UNIX SelfStudy 02092015 UNIX Introduction What is UNIX UNIX is an operating system which was rst developed in the 19605 and has been under constant development ever since By operating system we mean the suite of programs which make the computer work It is a stable multiuser multitasking system for servers desktops and laptops UNIX systems also have a graphical user interface GUI similar to Microsoft Windows which provides an easy to use environment However knowledge of UNIX is required for orations which aren t covered by a graphical program or for when there is no windows interface available for example in a telnet session Type s of UNIX There are many different versions of UNIX although they share common similarities The most popular varieties of UNIX are Sun Solaris GNULinux and MacOS x The UNIX operating system The UNIX operating system is made up of three parts the kernel the shell and the programs The kernel The kernel of UNIX is the hub of the operating system it allocates time and memory to programs and handles the lestore and communications in response to system calls As an illustration of the way that the shell and the kernel work together suppose a user types rm my le which has the effect of removing the le my le The shell searches the lestore for the le containing the program rm and then requests the kernel through system calls to execute the program rm on my le When the process rm my le has nished running the shell then returns the UNIX prompt amp to the user indicating that is waiting for further commands M The shell acts as an interface between the user and the kernel When a user logs in the login program checks the username and password and then starts another program called the shell The shell is a command line interpreter CLI It interprets the commands the user types in and arranges for them to be carried out The commands are themselves programs when they terminate the shell gives the user another prompt on our systems The adept user can customize hisher own shell and users can use different shells on the same machine Filename Completion By typing part of the name of a command lename or directory and pressing the Tab key the tcsh shell will complete the rest of the name automatically If the shell nds more than one name beginning with those letters you have typed it will beep prompting you to type a few more letters before pressing the tab key again History The shell keeps a list of the commands you have typed in If you need to repeat a command use the cursor keys to scroll up and down the list or type history for a list of previous commands Files and processes Everything in UNIX is either a le or a process A process is an executing program identi ed by a unique PID process identi er A le is a collection of data They are created by user using text editors running compilers etc Example of les a document report essay etc the text of a program written in some highlevel programming language instructions comprehensible directly to the machine and incomprehensible to a casual user for example a collection of binary digits an executable or binary le a directory containing information about its contents which may be a mixture of other directories subdirectories and ordinary les The Directory Structure All the les are grouped together in the directory structure The le system is arranged in a hierarchical structure like an inverted tree The top of the hierarchy is traditionally called root written as a slash Starting an UNIX terminal To open an UNIX terminal window click on the Terminal icon from Applications menu UNIX Tutorial ONE 11 Listing les and directories li iitl When you rst login your current working directory is your home directory Your home directory has the same name as your username and it is where your personal les and subdirectories are saved The ls command lists the contents of your current working directory There may be no les visible in your home directory in which case the UNIX prompt will be returned Alternatively there may already be some les inserted by the System Administrator when your account was created ls does not in fact cause all the les in your home directory to be listed but only those ones whose name does not begin with a dot are known as hidden les and usually contain important program con guration information They are hidden because you should not change them unless you are very familiar with UNIX Is a lists les that are normally hidden Is is an example of a command which can take options a is an example of an option The options change the behavior of the command 12 Making Directories mkdir make directory 13 Changing to a different directory cd change directory The command cd directory means change the current working directory to directory The current working directory may be though of as the directory you are in 14 The directories and The current directory In UNIX means the current directory so typing cd means stay where you are The parent directory means the parent of the current directory so typing cd will take you one directory up the hierarchy Note typing Cd with no argument always returns you to your home directory 15 Pathnames pwd print working directory Pathnames enable you to work out where you are in relation to the whole lesystem 16 More about home directories and pathnames Understanding pathnames To use a command on a le or directory not in the current working directory you must either cd to the correct directory or specify its full pathname your home directory Home directories can also be referred to by the tide character It can be used to specify paths starting at your home directory Commain Meaning 15 list files and dlirecteries la a list all files and directories zm cdli39r make a directory ad directery change te named directdry ed change te hemed irectery ed change te hemedirectory ed change te parent dlirectdry pee display the path ef the current directory UNIX Tutorial Two 21 Copying Files cplcopy cp le1 le2 is the command which makes a copy of le1 in the current working directory and calls it le2 cp lepathname means copy the le to the current directory keeping the name same 22 Moving les mv move mv le1 le2 moves or renames le1 to le2 To move a le from one place to another use the mv command This has the effect of moving rather than copying the le so you end up with only one le rather than two It can also be used to rename a le by moving the le to the same directory but giving it a different name mv lename directory 23 Removing les and directories rm remove rmdir remove directory To delete remove a le use the rm command You can use the rmdir command to remove a directory make sure it is empty rst UNIX will not let you remove a nonempty directory 24 Displaying the contents of a le on the screen clear clear screen Before you start the next section you may like to clear the terminal window of the previous commands so the output of the following commands can be clearly understood cat concatenate The command cat can be used to display the contents of a le on the screen If the le is longer than the size of the window it will scroll past making it unreadable lei The command less writes the contents of a le onto the screen a page at a time Press the spacebar if you want to see another page and type q if you want to quit reading less is used in preference to cat for long les head The head command writes the rst ten lines of a le to the screen head lename Display the rst lines of a le tail The tail command writes the last ten lines of a le to the screen 25 Searching the contents of a le Simple searching using less Using less you can search through a text le for a keyword pattern less lename keyword n to search for the next occurrence of the word grep grep is one of many standard UNIX utilities lt searches les for speci ed words or patterns grep keyword lename The grep command is case sensitive To ignore upperlower case distinctions use the i option type grep i keyword lename To search for a phrase or pattern you must enclose it in single quotes the apostrophe symbol grep i phrase phrase lename v display those lines that do NOT match n precede each matching lien with the line number c print only the total count of matched lines You can use more than one option at a time Format grep ivc keyword lename wc word count wc w Iename word count wc lename line count UNIX Tutorial Three 31 Redirection Most processes initiated by UNIX commands write to the standard output that is they write to the terminal screen and many take their input from the standard input that is they read it from the keyboard There is also the standard error where processes write their error messages by default to the terminal screen cat If you run the cat command without specifying a le to read it reads the standard input the keyboard and on receiving the end of le AD copies it to the standard output the screen In UNIX we can redirect both the input and the output of commands 32 Redirecting the Output We use the symbol gt to redirect the output of a command For example to create a le called list1 containing a list of fruit type cat gt Iename Then type in the names of some fruit Press Return after each one What happens is the cat command reads the standard input the keyboard and the gt redirects the output which normally goes to the screen w called list1 321 Appending to a le The form gtgt appends standard output to a le So to add more items to the le type cat gtgt lename Use the cat command to join concatenate e1 and le2 into a new le called sum le Type cat le1 le2 gt sum le What this is doing is reading the contents of list1 and list2 intern then outputting the text to the le sum le 33 Redirecting the Input We use the lt symbol to redirect the input of a command The command sort alphabetically or numerically sorts a list Type sort Then type in some words PressReturn after each one The output will be the words sorted Using lt you can redirect the input to come from a le rather than the keyboard sort lt lename sort the contents in this le To output the sorted list to a le type sort lt e1 gt le2 Sort the list in e1 and output it as a le2 34 Pipes To see who is on the system with you type who One method to get a sorted list of names is to type who gt namestxt sort lt namestxt What you really want to do is connect the output of the who command directly to the input of the sort command The symbol for a pipe is the vertical bar who sort To nd out how many users are logged on type who wc A B C Command A s output is Command B s input Command B s output is Command C s input UNIX Tutorial Four 41 Wildcards The wildcard The character is called a wildcard and will match against none or more characters in a le or directory name The wildcard The character will match exactly one character So ouse will match les like house and mouse but not grouse 42 Filename conventions We should note here that a directory is merely a special type of les So the rules and conventions for naming les apply also to directories In naming les characters with special meanings such as amp should be avoided Also avoid using spaces within names The safest way to name a le is to use only alphanumeric characters that is letters and numbers together with underscore and dot dot File names conventionally start with a lowercase letter and may end with a dot followed by a group of letters indicating the contents of the le 43 Getting Help Online Manuals The manual pages tell you which options a particular command can take and how each option modi es the behavior of the command Type man command to read the manual page for a particular command Alternatively whatis gives a oneline description of the command but omits any information about options etc Apropos When you are not sure of the exact name of a command apropos keyword will give you the commands with keyword in their manual page headeh UNIX Tutorial Five 51 File System security access rights ls l l for long listing Each le and directory has associated access rights which may be found by typing ls I Also ls lg gives additional information as to which group owns the le In the lefthand column is a 10 symbol string consisting of symbols d r w x and occasionally 5 or S If d is present it will be at the left hand end of the string and indicates a directory otherwise will be the starting symbol of the string The 9 remaining symbols indicate the permissions or access rights and are taken as three groups of 3 The left group of 3 gives the le permissions for the user that owns the le or directory The middle group gives the permissions for the group of people to whom the le or directory belongs The rightmost group gives the permission for all others The symbols r w etc have slightly different meanings depending on whether they refer to a simple le or to a directory Access rights on les r or indicates read permission or otherwise that is the presence or absence of permission to read and copy the le w or 0 indicates write permission or otherwise that is the permission or otherwise to change a le x or indicates execution permission or otherwise that is the permission to execute a le where appropriate Access rights on directories r allows users to list les in the directories w means that users may delete les from the directory or moves les into it x means the right to access les in the directory This implies that you may read les in the directory provided you have read permission on the individual les So in order to read a le you must have execute permission on the director containing that le and hence on any directory containing that directory as a subdirectory and so on up the tree 52 Changing access rights chmod changing a le mode Only the owner of a le can use chmod to change the permission of a le The options of chmod are as follows to remove read write and execute permissions on the le for the group and others type chmod gorwx lename to give read and write permissions on the le to all chmod arw lename 53 Processes and Jobs A process is an executing program identi ed by a unique PID process identi er To see information about your processes with their associated PID and status type ps A process may be in the foreground in the background or be suspended In general the shell does not return the UNIX prompt until the current process has nished executing Some processes take a long time to run and hold up the terminal Backgrounding a long process has the effect that the UNIX prompt is returned immediately and other tasks can be carried out while the original process continues executing Running background processes To background a process type an amp at the end of the command line For example the command sleep waits a given number of seconds before continuing Type sleep 10 This wait 10 seconds before returning the command prompt Until the command prompt is returned you can do nothing except wait To run sleep in the background type sleep 10 amp 1 6259 The amp runs the job in the background and returns the prompt straight away allowing you do run other programs while waiting for that one to nish The rst line in the above example is typed in by the user the next line indicating job number and PID is returned by the machine The user is be noti ed of a job number numbered from 1 enclosed in square brackets together with a PID and is noti ed when a background process is nished Backgrounding is useful forjobs which will take a long time to complete Background a current foreground process At the prompt type sleep 1000 You can suspend the process running in the foreground by typing quotZ Then to put it in the background type bg Note do not background programs that require user interaction eg vi 54 Listing suspended and background processes When a process is running backgrounded or suspended it will be entered onto a list along with a job number To examine this list type jobs To restart foreground a suspended processes type fg jobnumber Typing fg with no job number foregrounds the last suspended process 55 Killing a process kill terminate or signal a process To kill a job running in the foreground type quotC To kill a suspended or background process type ki jobnumber ps process status Alternatively processes can be killed by nding their process numbers PIDs and using kill PDnumber ki PDnumber If a process refuse to be killed uses the 9 option Note It is not possible to kill off other users processes UNIX Tutorial Six Other useful UNIX commands guota All students are allocated a certain amount of disk space on the le system for their personal les usually about lOOMb If you go over your quota you are given 7 days to remove excess les To check your current quota and how much of it you have used type quota v Q The df command reports on the space left on the le system For example to nd out how much space is left on the leserver type df du The du command outputs the number of kilobytes used by each subdirectory Useful if you have gone over quota and you want to nd out which directory has the most les In your homedirectory type dus The s ag will display only a summary total size and the means all les and directories gzip This reduces the size of a le thus freeing valuable disk space For example type ls l lename To compress le type gzip lename This will compress the le and place it in a le called lenamegz To see the change in size type ls I again To expand the le use the gunzip command gunzip lenamegz Lat zcat will ready gzipped les without needing to uncompress them rst zcat lenamegz If the text scrolls too fast for you pipe the output through less zcat lenamegz less m le classi es the named les according to the type of data they contain To report on all les in your home directory type le M This command compares the content of two les and displays the differences To see the differences type diff le1 le2 ines begging with a lt denotes le1 while lines beginning with a gt denotes le2 m This searches through the directories for les and directories with a given name date size or any other attribute you care to specify It is a simple command but with many options To search for all les with the extension txt starting at the current directory and working through all subdirectories then printing the name of the le to the screen type nd name txt print To nd les over 1Mb in size and display the results as a long listing type nd size 1M s history The C shell keeps an ordered list of al the commands that you have entered Each command is given a number according to the order it was entered If you are using the C shell you can use the exclamation character to recall commands easily recall last command 3 recall third most recent command 5 recall 5th command in list grep recall last command starting with grep You can increase the size of the history buffer by typing set history1OO UNIX Tutorial Seven 71 Compiling UNIX software packages There are a number of steps needed to install the software Locate and download the source code which is usually compressed Unpack the source code Compile the code Install the resulting executable Set paths to the installation directory Compiling Source Code All highlevel language code must be converted into a form the computer understands For example C language source code is converted into a lowerlevel language called assembly language The assembly language code made by the previous stage is then converted into object code which are fragments of code which the computer understands directly The nal stage in compiling a program involves linking the object code libraries which contain certain builtin functions This nal stage produces an executable program make and the Make le The make command allows programmers to manage large programs or groups of programs It aids in developing large programs by keeping track of which portions of the entire program have been changed compiling only those parts of the program which have changed since the last compile The make program gets its set of compile rules from a text le called Make le which resides in the same directory as the source les It contains information on how to compile the software It also contains information on where to install the nished binaries executables manual pages data les dependent library les con guration les etc Some packages require you to edit the Make le by hand to set the nal installation directory and any other parameters However many packages are now being distributed with the GNU con gure utility con gure As the number of UNIX variant increased it became harder to write programs which could run on all variants Developers frequently do not have access to every system and the characteristics of some systems changed from version to version The GNU con gure and build system simpli es the building of programs distributed as source code All programs are built using a simple standardized two step process The program builder need not install any special tools in order to build the program The con gure shell script attempts to guess correct values for various systemdependent variables used during compilation It uses those values to create a Make le in each directory of the package The simplest way to compile a package is cd to the directory containing the package s source code Type con gure to con gure the package for your system Type make to compile the package Optionally type make check to run any selftests that come with the package Type make install to install the programs and any data les and documentation Optionally type make clean to remove the program binaries and object les from the source code directory The con gure utility supports a wide variety of options You can usually use the hep option to get a list of interesting option for a particular con gure script The only generic options you are likely to use are the pre x and execpre x options These options are used to specify the installation directories The directory named by the pre x option will hold machine independent les such as documentation data and con guration les The directory named by the execpre x option which is normally a subdirectory of the pre x directory will hold machine dependent les such as executables 72 Downloading source code 73 Extracting the source code The tar command turns several les and directories into one single tar le This is then compressed using the gzip command to create a targz le First unzip the le using the gunzip command This will create a tar le gunzip lenametargz Then extract the contents of the tar le tar xvf lenametar 74 Con guring and creating the Make le The rst thing to do is carefully read the README and INSTALL text les use the less command These contain important information on how to compile and run the software The units package uses the GNU con gure system to compile the source code We will need to specify the installation directory since the default will be the main system area which you will not have write permissions for We need to create an install directory in your home directory mkdir unitsl74 Then run the con gure utility setting the installation path to this con gure pre xHOMEunitsl74 Note The HOME variable is an example of an environment variable The value of HOME is the path to your home directory Just type echo HOME to show the contents of this variable If con gure has run correctly it will have created a Make le with all necessary options 75 Building the package Now you can go ahead and build the package by running the make command make After a minute or two the executables will be created You can check to see everything compiled successfully by typing make check If everything is okay you can now install the package make install This will install the les into the unitsl74 directory you created earHer 76 Running the software You are now ready to run the software cd unitsl74 To run the program change to the bin directory and type units To view what units it can convert between view data le in the share directory To read the full documentation change into the info directory and type info eunitsinfo 77 Stripping unnecessary code When a piece of software is being developed it is useful for the programmer to include debugging debugging information into the resulting executable This way if there are problems encountered when running the executable the programmer can load the executable into a debugging software package and track down any software bugs This is useful for the programmer but not necessary for the user We can assume that the package once nished and available for download has already been tested and debugged However when we compiled the software above debugging information was still compiled into the nal executable Since it is unlikely that we are going to need this debugging information we can strip it out of the nal executable One of the advantages of this is a much smaller executable which should run slightly faster What we are going to do is look at the before and after size of the binary le First change into the bin directory of the units installation directory cd unitsl74bin ls l You can get more information on the type of le by using the le command le units To strip all the debug and line numbering information out of the binary le use the strip command strip units Is I Sometimes you can use the make command to install prestripped copies of all the binary les when you install the package Instead of typing make install simply type make installstrip UNIX Tutorial Eight 81 UNIX Variables Variables are a way of passing information from the shell to programs when you run them Programs look in the environmentquot for particular variables and if they are found will use the values stored Some are set by the system other by you yet others by the shell or any program that loads another program Standard UNIX variables are split into two categories environment variables and shell variables In broad terms shell variables apply only to the current instance of the shell and are used to set shortterm working conditions environment variables have a farther reaching signi cance and those set at login are valid for the duration of the session By convention environment variables have UPPER CASE and shell variables have lower case names 82 Environment Variables An example of an environment variable is the OSTYPE variable The value of this is the current operating system you are using Type echo OSYTYPE More examples of environment variables are USER your login name HOME the path name of your home directory HOST the name of the computer you are using ARCH the architecture of the computers processor DISPLAY the name of the computer screen to display X windows PRINTER the default printer to send print jobs PATH the directories the she should search to nd a command Finding out the current values of these variables ENVIRONMENT variables are set using the setenv command displayed using the printenv or env commands and unset using the unsetenv command To show all values of these variables type printenv less 83 Shell Variables An example of a shell variable is the history variable The value of this is how many she commands to save allow the user to scroll back through all the commands they have previously entered Type echo history More examples of shell variables are cwd your current working directory home the path name of your home directory path the directories the shell search to nd a command prompt the text string used to prompt for interactive commands shel your login shell Finding out the current values of these variables SHELL variables are both set and displayed using the set command They can be unset by using the unset command To show all values of these variables type setess So what is the difference between PATH and path In general environment and shell variables that have the same name apart from the case are distinct and independent except for possibly having the same initial values There are however exceptions Each time the shell variables home user and term are changed the corresponding environment variables HOME USER and TERM receive the same values However altering the environment variables has no effect on the corresponding shell variables PATH and path specify directories to search for commands and programs Both variables always represent the same directory list and altering either automatically causes the other to be changed 84 Using and setting variables Each time you login to a UNIX host the system looks in your home directory for initialization les Information in these les is used to set up your working environment The C and TC shells uses two les called login and cshrc note that both le names begin with a dot At login the C shell rst reads cshrc followed by login login is to set conditions which will apply to the whole session and to perform actions that are relevant only at login cshrc is used to set conditions and perform actions speci c to the shell and to each invocation of it The guidelines are to set ENVIRONMENT variables in the login le and SHELL variables in the cshrc le WARNING NEVER put commands that run graphical displays eg a web browser in your cshrc or login le 85 Setting shell variables in the cshrc le To change the number of shell commands saved in the history list you need to set the shell variable history It is set to 100 by default but you can increase this if you wish set history 200 Check this has worked by typing echo history However this has only set the variable for the lifetime of the current shell If you open a new xterm window it will only have the default history value set To PERMANENTLY set the value of history you will need to add the set command to the cshrc le First open the cshrc le in a text editor An easy userfriendly editor to use is nedit nedit cshrc Add the following line AFTER the list of other commands set history 200 Save the le and force the shell to reread its cshrc le buy using the shell source command source cshrc Check this has worked by typing echo history 86 Setting the path When you type a command your path or PATH variable de nes in which directories the shell will look to nd the command you typed If the system returns a message saying quotcommand Command not foundquot this indicates that either the command does t exist at all on the system or it is simply not in your path For example you either need to directly specify the units path unitsl74binunits or you need to have the directory unitsl74bin in your path You can add it to the end of your existing path the path represents this by using the command set path path unitsl74bin Test that this worked by trying to run this units in any directory other that where units is actually locate cd units To add this path PERMANENTLY add the following line to your cshrc AFTER the list of other commands set path path unitsl74bin Lynda Unix for Mac OS X Users Ch1 Introduction to Unix What Is UNIX Unix is an operating system Developed by ATampT employees at Bell Labs 19691971 Named Unics Uniplexed Information and Computing Service Renamed Unix when it could support multiple users Rewritten in the C programming language 1972 C was developed for Unix OS C allowed Unix to be portable Unix spreads outside ATampT 1975 Because of a court order in an antitrust case ATampT has been forbidden from entering the computer software business They could not sell Unix but give it away Government agencies universities and corporations Free licenses and source code System Five the rst public version of Unix Branches and improvements 1977 present Open source BSD Berkeley Software Distribution Linux Closed source Solaris Sun Oracle AIX IBM HPUX Hewlett Packard Mixed source Mac OS X Apple Unix now means a Unixlike systemquot Mobile devices are Unix iPhone iPad Android Mac OS X BSD Unix NeXTSTEP Apple code Darwin the Unix sitting underneath Mac OS X Unix is under the hoodquot Finder and System Preferences interact with Unix Access Unix directly from the command line using Terminal Why use Unix instead of a graphical user interface GUI Difference in power and control When working with data nondata elements can get in the way Similar to the difference between car transmissions Automatic give up control for convenience Manual give up convenience for control Command K Clear All Command option K Clear Scrollback YangSiqingsMacBookPro Ash hostname currentdirectory username prompt Terminal And Unix Shortcuts UpDown arrows Review previous commands Control A Move cursor to start of a line Contro E Movecursor to end of line Option click line Move cursor to click point Terminal only Tab Try to complete the command or lename Tab Tab When tab doesn t complete show list of possible matches Command Cycle between Terminal windows Terminal only Command Structure command options arguments Options are optional echo n Hello World suppress a new line ruby v the version of ruby we have installed on computer v common option of version v version etter word ls l a h Desktop ls ah Desktop banner w 50 Hello World39 50 is an argument to the w option print width of argument banner w50 Hello World39 cat n le1txt le2txt cat n number the line of text break up commands Kernel and Shells Kernel Core of the OS Allocates time and memory to programs Mac OS X uses the Mach kernel Shell Outer layer of OS Interacts with user Sends request to kernel Mac OS X uses the bash shell but includes other choices Popular Shells sh Thompson Shell 1971 sh Bourne Shell 1977 csh C Shell 1979 tcsh Tabbed C Shell 1979 ksh Korn Shell 1982 bash BourneAgain Shell 1987 zsh Z Shell 1990 All installed on Mac echo SHELL echo 0 show the current shell we are working in Just type shelltype to switch ertcsh Manualpages man command next page spacebar forwardbackwards press f bquot key q quit man h man hep man help pages man k apropos whatis doesn t do keyword searching apropos does Ch2 Filesystem Basics Working directory the directory we are in pwd nd out present working directory path dot les are invisible con g les Trash is the folder where trash les are thrown in DSStore is for the Mac desktop the Finder to store different options about how to view this folder bashhistory store history commands CFUserTextEncoding In Control e d directory L link or shortcut s h When used with the option use unit suf xes Bytes Petabyte in order to reduce the number of digits to three or less using base 2 for sizes Path beginning with quotlquot is an absolute path Path without starting at quotlquot starts with the working directory called relative path cd turn back to the previous directory cd col moving back to root directory Filesystem Organization bin Unix programs Ch3 Working With Files and Directories UNIX File Naming Maximum of 255 characters Avoid amp A lt gt and most other symbols Use AZ az 09 period underscore hyphen not start with period or hyphen Typically lowercase quotMyFilequot and quotmy lequot would be different casesensitive Underscores are better than spaces Escape spaces with Use quotes around names with spaces File endings txt png html etc not required but helpful Differentiates les from commands and directories Creating Files Primary techniques to create les Unix text editors Direct output to le touch can change le access and modi cation time conventionally if the le exists Unix Text Editors ed Edit text Earliest Unix editor not userfriendly vi visual editing mode vim vi improved Modal ngers rarely leave keyboard home row GNU Emacs editor macros Macros to automate work swiss army knife pico pine composer nano lOOOx larger than pico Basic features easy to use Reading Files cat Concatenate more Paginated output space bar to ip but no backwards less Backward scrolling Better memory use less gt more on Mac more replaced by less F Forward B Backward Q quit g go to start shift g go to end less M prompt reading lines and progress less N show line numbers Creating Directories mkdir p create intermediate directories as required mkdir v be verbose when creating directories listing them as they are created print out the paths of directories created Moving Files and Directories n don t accidentally replace a le and replace it By default mv will overwrite les mv Copying les and directories Cp cp R copy the directory and the entire subtree connected at that point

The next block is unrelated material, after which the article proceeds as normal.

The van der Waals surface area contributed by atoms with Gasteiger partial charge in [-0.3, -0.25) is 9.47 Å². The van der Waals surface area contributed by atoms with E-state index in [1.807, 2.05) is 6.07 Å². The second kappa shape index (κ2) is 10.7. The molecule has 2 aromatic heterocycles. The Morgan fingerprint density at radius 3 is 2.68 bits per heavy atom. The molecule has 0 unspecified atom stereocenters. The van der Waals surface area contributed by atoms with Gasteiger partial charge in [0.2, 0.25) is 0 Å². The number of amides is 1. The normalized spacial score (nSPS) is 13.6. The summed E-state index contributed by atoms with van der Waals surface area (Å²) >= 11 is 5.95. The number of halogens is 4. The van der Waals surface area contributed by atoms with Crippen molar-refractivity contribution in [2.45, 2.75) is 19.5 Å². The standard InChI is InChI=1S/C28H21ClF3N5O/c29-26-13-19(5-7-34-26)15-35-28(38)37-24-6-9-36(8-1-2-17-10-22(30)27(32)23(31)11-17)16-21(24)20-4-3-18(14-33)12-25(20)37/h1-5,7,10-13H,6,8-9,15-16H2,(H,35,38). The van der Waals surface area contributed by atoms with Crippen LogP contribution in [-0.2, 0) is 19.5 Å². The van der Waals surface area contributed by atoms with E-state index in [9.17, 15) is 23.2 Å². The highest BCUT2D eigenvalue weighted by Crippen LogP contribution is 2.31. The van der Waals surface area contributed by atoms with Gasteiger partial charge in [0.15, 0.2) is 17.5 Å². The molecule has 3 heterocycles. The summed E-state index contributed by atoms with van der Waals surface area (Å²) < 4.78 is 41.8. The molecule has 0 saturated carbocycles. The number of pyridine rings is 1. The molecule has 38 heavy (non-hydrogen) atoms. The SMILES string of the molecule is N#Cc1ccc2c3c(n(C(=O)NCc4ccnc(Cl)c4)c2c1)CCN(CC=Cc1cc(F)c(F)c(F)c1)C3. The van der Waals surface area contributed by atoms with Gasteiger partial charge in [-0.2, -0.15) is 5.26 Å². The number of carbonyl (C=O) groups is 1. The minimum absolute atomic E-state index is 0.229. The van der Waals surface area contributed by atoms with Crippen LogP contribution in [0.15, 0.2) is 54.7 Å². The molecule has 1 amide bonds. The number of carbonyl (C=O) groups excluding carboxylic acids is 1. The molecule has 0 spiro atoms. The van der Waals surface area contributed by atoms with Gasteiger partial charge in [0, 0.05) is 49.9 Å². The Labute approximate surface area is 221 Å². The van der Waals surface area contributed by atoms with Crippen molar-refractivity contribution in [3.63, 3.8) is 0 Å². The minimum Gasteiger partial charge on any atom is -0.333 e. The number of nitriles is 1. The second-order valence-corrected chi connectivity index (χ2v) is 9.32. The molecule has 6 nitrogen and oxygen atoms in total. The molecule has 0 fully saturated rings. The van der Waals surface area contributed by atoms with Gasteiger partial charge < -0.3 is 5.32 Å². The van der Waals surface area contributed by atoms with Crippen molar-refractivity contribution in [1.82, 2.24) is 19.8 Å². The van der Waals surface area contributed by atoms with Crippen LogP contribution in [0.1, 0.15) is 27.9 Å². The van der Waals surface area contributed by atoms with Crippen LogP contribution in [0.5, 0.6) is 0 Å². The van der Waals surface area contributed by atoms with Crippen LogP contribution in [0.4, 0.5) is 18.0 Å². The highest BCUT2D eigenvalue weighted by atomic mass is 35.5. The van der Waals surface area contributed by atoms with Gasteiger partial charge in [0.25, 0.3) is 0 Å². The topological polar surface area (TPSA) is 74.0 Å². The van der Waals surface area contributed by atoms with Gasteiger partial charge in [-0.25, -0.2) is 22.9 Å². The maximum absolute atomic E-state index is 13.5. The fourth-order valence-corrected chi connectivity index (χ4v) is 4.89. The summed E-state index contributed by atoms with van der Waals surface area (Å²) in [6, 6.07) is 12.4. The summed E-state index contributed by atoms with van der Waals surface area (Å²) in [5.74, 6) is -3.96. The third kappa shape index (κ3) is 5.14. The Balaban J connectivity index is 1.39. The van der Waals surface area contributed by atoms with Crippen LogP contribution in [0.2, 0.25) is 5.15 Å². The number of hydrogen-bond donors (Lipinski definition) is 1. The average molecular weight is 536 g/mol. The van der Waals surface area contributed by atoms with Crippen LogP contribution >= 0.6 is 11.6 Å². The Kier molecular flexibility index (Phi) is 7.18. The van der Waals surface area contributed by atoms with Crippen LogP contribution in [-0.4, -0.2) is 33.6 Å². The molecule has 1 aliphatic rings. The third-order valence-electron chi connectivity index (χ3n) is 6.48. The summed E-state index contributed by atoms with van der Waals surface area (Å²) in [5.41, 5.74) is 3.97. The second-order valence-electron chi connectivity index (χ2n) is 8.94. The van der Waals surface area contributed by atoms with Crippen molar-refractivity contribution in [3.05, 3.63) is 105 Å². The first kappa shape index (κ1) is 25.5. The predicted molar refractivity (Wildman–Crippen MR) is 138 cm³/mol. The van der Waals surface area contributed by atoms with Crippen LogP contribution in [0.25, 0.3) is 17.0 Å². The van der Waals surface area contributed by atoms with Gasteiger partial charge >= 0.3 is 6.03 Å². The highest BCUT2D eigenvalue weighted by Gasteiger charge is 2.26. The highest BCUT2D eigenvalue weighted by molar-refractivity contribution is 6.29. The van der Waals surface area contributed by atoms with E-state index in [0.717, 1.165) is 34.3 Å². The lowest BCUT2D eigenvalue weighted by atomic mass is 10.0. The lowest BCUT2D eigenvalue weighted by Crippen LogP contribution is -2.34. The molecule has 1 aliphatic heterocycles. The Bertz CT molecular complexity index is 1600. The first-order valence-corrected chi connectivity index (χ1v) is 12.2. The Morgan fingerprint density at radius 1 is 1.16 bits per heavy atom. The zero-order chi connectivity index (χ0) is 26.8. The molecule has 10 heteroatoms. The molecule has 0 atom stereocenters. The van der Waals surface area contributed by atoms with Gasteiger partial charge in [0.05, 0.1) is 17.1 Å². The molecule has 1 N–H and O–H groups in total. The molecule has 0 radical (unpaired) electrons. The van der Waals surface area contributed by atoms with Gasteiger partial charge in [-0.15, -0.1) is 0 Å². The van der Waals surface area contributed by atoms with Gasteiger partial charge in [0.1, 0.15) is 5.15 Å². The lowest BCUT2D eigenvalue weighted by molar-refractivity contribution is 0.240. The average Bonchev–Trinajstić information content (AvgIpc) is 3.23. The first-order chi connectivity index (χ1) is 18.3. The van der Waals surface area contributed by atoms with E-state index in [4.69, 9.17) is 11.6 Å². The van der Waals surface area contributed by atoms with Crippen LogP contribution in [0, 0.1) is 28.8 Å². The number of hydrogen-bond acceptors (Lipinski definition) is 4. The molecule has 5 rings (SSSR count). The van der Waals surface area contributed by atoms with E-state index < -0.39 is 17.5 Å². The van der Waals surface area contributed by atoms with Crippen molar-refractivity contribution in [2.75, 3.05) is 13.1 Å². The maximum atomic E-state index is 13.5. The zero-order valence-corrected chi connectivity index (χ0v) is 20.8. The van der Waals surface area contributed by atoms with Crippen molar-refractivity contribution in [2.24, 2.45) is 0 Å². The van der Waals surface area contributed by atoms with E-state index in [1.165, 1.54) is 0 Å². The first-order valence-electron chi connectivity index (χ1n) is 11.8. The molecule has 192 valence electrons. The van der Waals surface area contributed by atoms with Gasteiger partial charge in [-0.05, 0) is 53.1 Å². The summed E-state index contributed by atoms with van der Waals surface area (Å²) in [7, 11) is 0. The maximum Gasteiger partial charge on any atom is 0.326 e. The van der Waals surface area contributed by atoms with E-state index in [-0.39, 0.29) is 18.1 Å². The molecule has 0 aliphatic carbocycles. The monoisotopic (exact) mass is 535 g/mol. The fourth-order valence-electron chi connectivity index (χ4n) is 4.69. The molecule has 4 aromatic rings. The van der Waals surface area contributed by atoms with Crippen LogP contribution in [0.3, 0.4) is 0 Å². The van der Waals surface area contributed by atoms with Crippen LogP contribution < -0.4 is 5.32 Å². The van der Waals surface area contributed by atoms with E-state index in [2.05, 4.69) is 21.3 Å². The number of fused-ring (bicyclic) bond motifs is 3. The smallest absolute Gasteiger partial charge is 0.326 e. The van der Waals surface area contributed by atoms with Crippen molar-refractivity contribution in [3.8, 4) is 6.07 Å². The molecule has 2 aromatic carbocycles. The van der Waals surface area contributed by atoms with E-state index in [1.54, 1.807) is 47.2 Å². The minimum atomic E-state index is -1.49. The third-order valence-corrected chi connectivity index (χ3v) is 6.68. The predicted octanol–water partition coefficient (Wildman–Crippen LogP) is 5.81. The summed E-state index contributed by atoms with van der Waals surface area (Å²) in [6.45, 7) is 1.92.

Buy Material